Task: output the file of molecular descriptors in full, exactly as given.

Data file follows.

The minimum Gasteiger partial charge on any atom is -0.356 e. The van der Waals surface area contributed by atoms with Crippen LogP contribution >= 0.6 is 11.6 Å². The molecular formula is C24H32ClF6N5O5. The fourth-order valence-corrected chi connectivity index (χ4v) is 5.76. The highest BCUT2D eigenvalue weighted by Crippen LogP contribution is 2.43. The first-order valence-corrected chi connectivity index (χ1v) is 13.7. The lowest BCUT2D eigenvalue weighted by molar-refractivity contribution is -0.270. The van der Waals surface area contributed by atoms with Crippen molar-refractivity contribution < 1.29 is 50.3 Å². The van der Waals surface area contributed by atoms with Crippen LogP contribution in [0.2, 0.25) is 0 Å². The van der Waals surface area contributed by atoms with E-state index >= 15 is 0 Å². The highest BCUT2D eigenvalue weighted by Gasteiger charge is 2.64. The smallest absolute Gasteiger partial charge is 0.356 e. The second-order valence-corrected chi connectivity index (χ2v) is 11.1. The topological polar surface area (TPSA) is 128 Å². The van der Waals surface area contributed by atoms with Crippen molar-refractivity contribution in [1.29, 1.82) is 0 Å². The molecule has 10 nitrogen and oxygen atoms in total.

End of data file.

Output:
The minimum Gasteiger partial charge on any atom is -0.356 e. The van der Waals surface area contributed by atoms with Crippen LogP contribution >= 0.6 is 11.6 Å². The molecular formula is C24H32ClF6N5O5. The fourth-order valence-corrected chi connectivity index (χ4v) is 5.76. The highest BCUT2D eigenvalue weighted by Crippen LogP contribution is 2.43. The first-order valence-corrected chi connectivity index (χ1v) is 13.7. The lowest BCUT2D eigenvalue weighted by molar-refractivity contribution is -0.270. The van der Waals surface area contributed by atoms with Crippen molar-refractivity contribution < 1.29 is 50.3 Å². The van der Waals surface area contributed by atoms with Crippen LogP contribution in [0.2, 0.25) is 0 Å². The van der Waals surface area contributed by atoms with E-state index >= 15 is 0 Å². The highest BCUT2D eigenvalue weighted by Gasteiger charge is 2.64. The smallest absolute Gasteiger partial charge is 0.356 e. The second-order valence-corrected chi connectivity index (χ2v) is 11.1. The topological polar surface area (TPSA) is 128 Å². The van der Waals surface area contributed by atoms with Crippen molar-refractivity contribution in [1.29, 1.82) is 0 Å². The molecule has 10 nitrogen and oxygen atoms in total.